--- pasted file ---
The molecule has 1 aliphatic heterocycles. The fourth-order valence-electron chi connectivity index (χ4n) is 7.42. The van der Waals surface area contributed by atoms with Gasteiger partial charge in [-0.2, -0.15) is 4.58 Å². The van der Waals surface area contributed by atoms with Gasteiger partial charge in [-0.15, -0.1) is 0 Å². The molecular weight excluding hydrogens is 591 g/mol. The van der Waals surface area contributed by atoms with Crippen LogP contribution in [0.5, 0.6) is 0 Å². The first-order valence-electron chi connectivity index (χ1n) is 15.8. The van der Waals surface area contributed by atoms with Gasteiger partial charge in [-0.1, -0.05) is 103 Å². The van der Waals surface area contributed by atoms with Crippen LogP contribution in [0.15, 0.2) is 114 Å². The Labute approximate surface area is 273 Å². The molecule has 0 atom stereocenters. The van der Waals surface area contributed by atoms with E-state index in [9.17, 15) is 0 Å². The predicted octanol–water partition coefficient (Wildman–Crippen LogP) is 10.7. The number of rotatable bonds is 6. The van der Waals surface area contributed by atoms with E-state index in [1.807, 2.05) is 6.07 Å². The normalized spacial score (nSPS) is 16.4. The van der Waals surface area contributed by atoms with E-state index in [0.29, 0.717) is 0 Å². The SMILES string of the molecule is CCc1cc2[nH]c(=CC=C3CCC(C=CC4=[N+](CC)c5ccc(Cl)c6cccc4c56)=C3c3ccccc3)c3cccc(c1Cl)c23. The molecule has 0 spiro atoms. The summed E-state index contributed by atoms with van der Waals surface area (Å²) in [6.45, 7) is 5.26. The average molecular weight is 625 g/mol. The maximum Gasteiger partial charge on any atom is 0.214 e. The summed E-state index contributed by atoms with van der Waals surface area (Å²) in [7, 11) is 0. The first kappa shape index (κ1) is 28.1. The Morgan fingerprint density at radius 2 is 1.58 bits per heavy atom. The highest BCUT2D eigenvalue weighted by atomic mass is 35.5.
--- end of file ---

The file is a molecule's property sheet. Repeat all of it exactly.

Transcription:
The molecule has 1 aliphatic heterocycles. The fourth-order valence-electron chi connectivity index (χ4n) is 7.42. The van der Waals surface area contributed by atoms with Gasteiger partial charge in [-0.2, -0.15) is 4.58 Å². The van der Waals surface area contributed by atoms with Gasteiger partial charge in [-0.15, -0.1) is 0 Å². The molecular weight excluding hydrogens is 591 g/mol. The van der Waals surface area contributed by atoms with Crippen LogP contribution in [0.5, 0.6) is 0 Å². The first-order valence-electron chi connectivity index (χ1n) is 15.8. The van der Waals surface area contributed by atoms with Gasteiger partial charge in [-0.1, -0.05) is 103 Å². The van der Waals surface area contributed by atoms with Crippen LogP contribution in [0.15, 0.2) is 114 Å². The Labute approximate surface area is 273 Å². The molecule has 0 atom stereocenters. The van der Waals surface area contributed by atoms with E-state index in [9.17, 15) is 0 Å². The predicted octanol–water partition coefficient (Wildman–Crippen LogP) is 10.7. The number of rotatable bonds is 6. The van der Waals surface area contributed by atoms with E-state index in [1.807, 2.05) is 6.07 Å². The normalized spacial score (nSPS) is 16.4. The van der Waals surface area contributed by atoms with E-state index in [0.29, 0.717) is 0 Å². The SMILES string of the molecule is CCc1cc2[nH]c(=CC=C3CCC(C=CC4=[N+](CC)c5ccc(Cl)c6cccc4c56)=C3c3ccccc3)c3cccc(c1Cl)c23. The molecule has 0 spiro atoms. The summed E-state index contributed by atoms with van der Waals surface area (Å²) in [6.45, 7) is 5.26. The average molecular weight is 625 g/mol. The maximum Gasteiger partial charge on any atom is 0.214 e. The summed E-state index contributed by atoms with van der Waals surface area (Å²) in [7, 11) is 0. The first kappa shape index (κ1) is 28.1. The Morgan fingerprint density at radius 2 is 1.58 bits per heavy atom. The highest BCUT2D eigenvalue weighted by atomic mass is 35.5.